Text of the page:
ABOARD THE PAPAL FLIGHT FROM MADAGASCAR — Pope Francis said Sept. 10 that the United States and the United Kingdom should respect a United Nations resolution calling on them to cede control of an Indian Ocean archipelago that includes the U.S. air base of Diego Garcia.
In a press conference aboard the papal flight back to Rome after his three-nation visit to Southern Africa, the pontiff said that when the U.N. makes determinations on international disputes, such as the various claims on the Chagos Islands, they should be adhered to.
"When we recognize international organizations, we give them the capacity to judge internationally," said the pope. "When they speak, if we are part of humanity, we must obey."
"It is true that it is not always the thing that seems just for all humanity or for our pockets, but you must obey the international institutions," he said. "This is why they were created."
Francis had been visiting Mozambique, Madagascar and Mauritius from Sept. 4 through 10. The Chagos Islands are an archipelago to the east of Mauritius, a former British colony.
The U.N. General Assembly voted overwhelmingly earlier this year to demand that the U.K., which held onto Chagos after granting Mauritius independence in 1968, end its "colonial administration" and return Chagos to Mauritius.
The U.K. has refused, saying its presence there is strategically important.
About 2,000 people were evicted from Chagos in the 1960s and 1970s so the U.S. military could build the Diego Garcia air base. Many have resettled in the U.K. and have fought in British and international courts to return to the islands.
Francis was queried about the claims on the Chagos Islands Sept. 10 by a Mauritian journalist, who asked how the pope could help Chagosians in their quest to return to their homeland.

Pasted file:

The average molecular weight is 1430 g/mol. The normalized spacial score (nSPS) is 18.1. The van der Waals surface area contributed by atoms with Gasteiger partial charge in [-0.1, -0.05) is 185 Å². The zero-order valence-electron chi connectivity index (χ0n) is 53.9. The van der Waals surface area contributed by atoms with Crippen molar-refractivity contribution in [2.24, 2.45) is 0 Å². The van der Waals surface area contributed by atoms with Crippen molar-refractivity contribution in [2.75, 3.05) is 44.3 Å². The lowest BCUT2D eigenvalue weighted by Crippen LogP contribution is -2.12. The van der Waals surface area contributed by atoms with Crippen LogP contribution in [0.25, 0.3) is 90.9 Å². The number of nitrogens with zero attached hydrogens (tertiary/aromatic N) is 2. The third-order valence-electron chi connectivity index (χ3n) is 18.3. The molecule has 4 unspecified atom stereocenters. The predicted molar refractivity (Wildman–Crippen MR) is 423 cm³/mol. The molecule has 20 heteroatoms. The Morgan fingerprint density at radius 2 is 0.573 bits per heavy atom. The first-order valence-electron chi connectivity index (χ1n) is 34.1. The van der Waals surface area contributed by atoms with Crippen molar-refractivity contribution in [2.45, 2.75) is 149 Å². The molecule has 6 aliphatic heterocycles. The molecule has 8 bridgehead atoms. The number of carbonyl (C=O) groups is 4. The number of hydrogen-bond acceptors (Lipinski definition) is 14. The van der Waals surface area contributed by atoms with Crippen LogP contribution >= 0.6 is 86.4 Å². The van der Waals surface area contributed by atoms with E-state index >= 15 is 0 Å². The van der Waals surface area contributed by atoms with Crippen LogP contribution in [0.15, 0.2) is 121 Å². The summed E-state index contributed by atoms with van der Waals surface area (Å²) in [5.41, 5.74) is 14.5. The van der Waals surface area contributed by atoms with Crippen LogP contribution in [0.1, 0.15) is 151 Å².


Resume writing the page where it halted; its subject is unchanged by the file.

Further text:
The pontiff said that the U.N. and other international organizations were created for the purpose of resolving such disputes. "When there is some domestic fight, or between countries, you go there to resolve it, as brothers, as civilized people," he said.
The pope also said that he had noticed a "phenomenon" about the end of the colonial era, specifying that he was not speaking specifically about the Chagos Islands case.
Some colonial powers, he said, granted their colonies independence but held onto control of certain territories or land rights.
"There is always the temptation to keep something in your pocket," said Francis, giving the hypothetical example of a country that keeps mining rights in a former colony.
He suggested that the U.N. might develop a "process of accompaniment" for former colonial powers, "recognizing their good will to go, and helping them … so that they go completely, in friendship."
Francis was asked about the claims on the Chagos Islands during a 65-minute press conference in which he also warned that ideology is "infiltrating" the religious teaching of some quarters of the U.S. Catholic Church.
[Joshua J. McElwee is NCR Vatican correspondent. His email address is firstname.lastname@example.org. Follow him on Twitter: @joshjmac.]